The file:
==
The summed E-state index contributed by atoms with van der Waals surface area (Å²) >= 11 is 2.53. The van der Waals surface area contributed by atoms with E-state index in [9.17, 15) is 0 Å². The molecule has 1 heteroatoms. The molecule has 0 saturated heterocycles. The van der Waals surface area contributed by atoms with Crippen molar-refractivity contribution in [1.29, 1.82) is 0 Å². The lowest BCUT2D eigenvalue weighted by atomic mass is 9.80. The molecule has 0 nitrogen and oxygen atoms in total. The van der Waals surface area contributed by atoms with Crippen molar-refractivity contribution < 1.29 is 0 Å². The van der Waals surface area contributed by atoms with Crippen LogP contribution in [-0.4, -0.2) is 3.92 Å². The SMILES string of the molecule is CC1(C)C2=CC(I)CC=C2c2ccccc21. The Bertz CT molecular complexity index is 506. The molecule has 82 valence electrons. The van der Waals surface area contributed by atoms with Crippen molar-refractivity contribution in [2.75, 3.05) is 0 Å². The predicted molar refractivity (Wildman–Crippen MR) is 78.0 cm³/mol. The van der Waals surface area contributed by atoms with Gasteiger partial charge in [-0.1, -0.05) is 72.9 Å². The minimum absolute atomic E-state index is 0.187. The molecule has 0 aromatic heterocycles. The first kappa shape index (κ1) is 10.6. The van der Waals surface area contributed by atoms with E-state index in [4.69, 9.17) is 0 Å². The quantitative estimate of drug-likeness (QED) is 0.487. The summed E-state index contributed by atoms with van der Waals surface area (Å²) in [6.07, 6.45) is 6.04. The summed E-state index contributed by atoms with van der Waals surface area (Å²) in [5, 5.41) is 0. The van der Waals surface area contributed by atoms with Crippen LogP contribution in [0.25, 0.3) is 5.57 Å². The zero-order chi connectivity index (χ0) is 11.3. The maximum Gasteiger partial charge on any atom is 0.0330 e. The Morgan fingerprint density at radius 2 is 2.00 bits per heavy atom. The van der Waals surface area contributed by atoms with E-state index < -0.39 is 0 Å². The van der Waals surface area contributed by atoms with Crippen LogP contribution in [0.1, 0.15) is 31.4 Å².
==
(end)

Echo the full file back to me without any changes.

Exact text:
The summed E-state index contributed by atoms with van der Waals surface area (Å²) >= 11 is 2.53. The van der Waals surface area contributed by atoms with E-state index in [9.17, 15) is 0 Å². The molecule has 1 heteroatoms. The molecule has 0 saturated heterocycles. The van der Waals surface area contributed by atoms with Crippen molar-refractivity contribution in [1.29, 1.82) is 0 Å². The lowest BCUT2D eigenvalue weighted by atomic mass is 9.80. The molecule has 0 nitrogen and oxygen atoms in total. The van der Waals surface area contributed by atoms with Crippen molar-refractivity contribution < 1.29 is 0 Å². The van der Waals surface area contributed by atoms with Crippen LogP contribution in [-0.4, -0.2) is 3.92 Å². The SMILES string of the molecule is CC1(C)C2=CC(I)CC=C2c2ccccc21. The Bertz CT molecular complexity index is 506. The molecule has 82 valence electrons. The van der Waals surface area contributed by atoms with Crippen molar-refractivity contribution in [2.75, 3.05) is 0 Å². The predicted molar refractivity (Wildman–Crippen MR) is 78.0 cm³/mol. The van der Waals surface area contributed by atoms with Gasteiger partial charge in [-0.1, -0.05) is 72.9 Å². The minimum absolute atomic E-state index is 0.187. The molecule has 0 aromatic heterocycles. The first kappa shape index (κ1) is 10.6. The van der Waals surface area contributed by atoms with E-state index in [4.69, 9.17) is 0 Å². The quantitative estimate of drug-likeness (QED) is 0.487. The summed E-state index contributed by atoms with van der Waals surface area (Å²) in [6.07, 6.45) is 6.04. The summed E-state index contributed by atoms with van der Waals surface area (Å²) in [5, 5.41) is 0. The van der Waals surface area contributed by atoms with Crippen LogP contribution in [0.25, 0.3) is 5.57 Å². The zero-order chi connectivity index (χ0) is 11.3. The maximum Gasteiger partial charge on any atom is 0.0330 e. The Morgan fingerprint density at radius 2 is 2.00 bits per heavy atom. The van der Waals surface area contributed by atoms with E-state index < -0.39 is 0 Å². The van der Waals surface area contributed by atoms with Crippen LogP contribution in [0.1, 0.15) is 31.4 Å².